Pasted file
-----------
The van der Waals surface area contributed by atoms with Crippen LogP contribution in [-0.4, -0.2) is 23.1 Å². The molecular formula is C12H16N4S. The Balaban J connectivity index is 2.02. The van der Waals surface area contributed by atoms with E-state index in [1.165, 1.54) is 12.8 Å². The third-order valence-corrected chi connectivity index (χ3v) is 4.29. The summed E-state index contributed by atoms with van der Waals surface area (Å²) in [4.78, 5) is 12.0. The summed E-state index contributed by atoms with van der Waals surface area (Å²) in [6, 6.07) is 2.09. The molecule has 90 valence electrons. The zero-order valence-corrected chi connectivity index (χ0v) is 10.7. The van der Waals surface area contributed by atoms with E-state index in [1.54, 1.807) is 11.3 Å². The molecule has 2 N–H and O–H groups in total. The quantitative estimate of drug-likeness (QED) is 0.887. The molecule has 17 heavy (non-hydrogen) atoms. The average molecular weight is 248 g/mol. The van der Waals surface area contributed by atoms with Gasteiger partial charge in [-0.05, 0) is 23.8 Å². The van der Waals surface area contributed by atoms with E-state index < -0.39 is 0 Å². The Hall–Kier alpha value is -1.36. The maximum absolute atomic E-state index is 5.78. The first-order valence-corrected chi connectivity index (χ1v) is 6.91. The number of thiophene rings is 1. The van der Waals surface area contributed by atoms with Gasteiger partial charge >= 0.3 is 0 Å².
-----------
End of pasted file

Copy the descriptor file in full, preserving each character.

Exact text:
The van der Waals surface area contributed by atoms with Crippen LogP contribution in [-0.4, -0.2) is 23.1 Å². The molecular formula is C12H16N4S. The Balaban J connectivity index is 2.02. The van der Waals surface area contributed by atoms with E-state index in [1.165, 1.54) is 12.8 Å². The third-order valence-corrected chi connectivity index (χ3v) is 4.29. The summed E-state index contributed by atoms with van der Waals surface area (Å²) in [4.78, 5) is 12.0. The summed E-state index contributed by atoms with van der Waals surface area (Å²) in [6, 6.07) is 2.09. The molecule has 90 valence electrons. The zero-order valence-corrected chi connectivity index (χ0v) is 10.7. The van der Waals surface area contributed by atoms with E-state index in [1.54, 1.807) is 11.3 Å². The molecule has 2 N–H and O–H groups in total. The quantitative estimate of drug-likeness (QED) is 0.887. The molecule has 17 heavy (non-hydrogen) atoms. The average molecular weight is 248 g/mol. The van der Waals surface area contributed by atoms with Gasteiger partial charge in [-0.05, 0) is 23.8 Å². The van der Waals surface area contributed by atoms with E-state index < -0.39 is 0 Å². The Hall–Kier alpha value is -1.36. The maximum absolute atomic E-state index is 5.78. The first-order valence-corrected chi connectivity index (χ1v) is 6.91. The number of thiophene rings is 1. The van der Waals surface area contributed by atoms with Gasteiger partial charge >= 0.3 is 0 Å².